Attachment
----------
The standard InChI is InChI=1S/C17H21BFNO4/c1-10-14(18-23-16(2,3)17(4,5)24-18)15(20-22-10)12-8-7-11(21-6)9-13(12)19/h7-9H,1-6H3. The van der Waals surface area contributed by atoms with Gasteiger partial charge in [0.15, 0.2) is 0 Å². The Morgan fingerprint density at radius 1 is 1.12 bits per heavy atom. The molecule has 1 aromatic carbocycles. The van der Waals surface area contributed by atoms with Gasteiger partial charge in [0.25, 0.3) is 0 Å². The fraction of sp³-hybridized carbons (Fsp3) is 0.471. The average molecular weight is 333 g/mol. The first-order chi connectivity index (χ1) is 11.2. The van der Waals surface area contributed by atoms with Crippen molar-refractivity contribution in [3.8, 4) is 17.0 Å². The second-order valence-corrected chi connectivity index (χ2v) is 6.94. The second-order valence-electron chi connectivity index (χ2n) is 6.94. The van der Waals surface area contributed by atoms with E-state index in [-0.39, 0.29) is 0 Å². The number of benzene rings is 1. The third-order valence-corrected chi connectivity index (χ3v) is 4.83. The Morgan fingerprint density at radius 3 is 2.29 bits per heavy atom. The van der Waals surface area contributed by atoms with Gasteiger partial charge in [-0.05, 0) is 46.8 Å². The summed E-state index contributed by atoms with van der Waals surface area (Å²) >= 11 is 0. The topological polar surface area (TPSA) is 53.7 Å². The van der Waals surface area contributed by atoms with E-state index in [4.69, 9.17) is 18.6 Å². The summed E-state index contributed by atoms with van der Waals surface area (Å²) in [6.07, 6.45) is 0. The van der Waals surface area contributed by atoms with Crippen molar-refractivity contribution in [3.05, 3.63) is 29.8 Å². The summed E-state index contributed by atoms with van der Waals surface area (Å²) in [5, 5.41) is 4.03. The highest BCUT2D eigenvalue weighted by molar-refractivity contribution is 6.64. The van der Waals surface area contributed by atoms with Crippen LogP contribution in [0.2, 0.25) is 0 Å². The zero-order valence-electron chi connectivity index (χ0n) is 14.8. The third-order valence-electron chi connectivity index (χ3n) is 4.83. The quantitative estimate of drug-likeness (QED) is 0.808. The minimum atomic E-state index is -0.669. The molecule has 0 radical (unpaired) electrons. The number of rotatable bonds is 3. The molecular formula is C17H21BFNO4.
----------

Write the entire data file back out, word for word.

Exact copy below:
The standard InChI is InChI=1S/C17H21BFNO4/c1-10-14(18-23-16(2,3)17(4,5)24-18)15(20-22-10)12-8-7-11(21-6)9-13(12)19/h7-9H,1-6H3. The van der Waals surface area contributed by atoms with Gasteiger partial charge in [0.15, 0.2) is 0 Å². The Morgan fingerprint density at radius 1 is 1.12 bits per heavy atom. The molecule has 1 aromatic carbocycles. The van der Waals surface area contributed by atoms with Gasteiger partial charge in [0.25, 0.3) is 0 Å². The fraction of sp³-hybridized carbons (Fsp3) is 0.471. The average molecular weight is 333 g/mol. The first-order chi connectivity index (χ1) is 11.2. The van der Waals surface area contributed by atoms with Crippen molar-refractivity contribution in [3.8, 4) is 17.0 Å². The second-order valence-corrected chi connectivity index (χ2v) is 6.94. The second-order valence-electron chi connectivity index (χ2n) is 6.94. The van der Waals surface area contributed by atoms with E-state index in [-0.39, 0.29) is 0 Å². The number of benzene rings is 1. The third-order valence-corrected chi connectivity index (χ3v) is 4.83. The Morgan fingerprint density at radius 3 is 2.29 bits per heavy atom. The van der Waals surface area contributed by atoms with Gasteiger partial charge in [-0.05, 0) is 46.8 Å². The summed E-state index contributed by atoms with van der Waals surface area (Å²) >= 11 is 0. The topological polar surface area (TPSA) is 53.7 Å². The van der Waals surface area contributed by atoms with E-state index in [4.69, 9.17) is 18.6 Å². The summed E-state index contributed by atoms with van der Waals surface area (Å²) in [6.07, 6.45) is 0. The van der Waals surface area contributed by atoms with Crippen molar-refractivity contribution in [3.05, 3.63) is 29.8 Å². The summed E-state index contributed by atoms with van der Waals surface area (Å²) in [5, 5.41) is 4.03. The highest BCUT2D eigenvalue weighted by molar-refractivity contribution is 6.64. The van der Waals surface area contributed by atoms with Crippen LogP contribution in [0.2, 0.25) is 0 Å². The zero-order valence-electron chi connectivity index (χ0n) is 14.8. The third-order valence-electron chi connectivity index (χ3n) is 4.83. The quantitative estimate of drug-likeness (QED) is 0.808. The minimum atomic E-state index is -0.669. The molecule has 0 radical (unpaired) electrons. The number of rotatable bonds is 3. The molecular formula is C17H21BFNO4.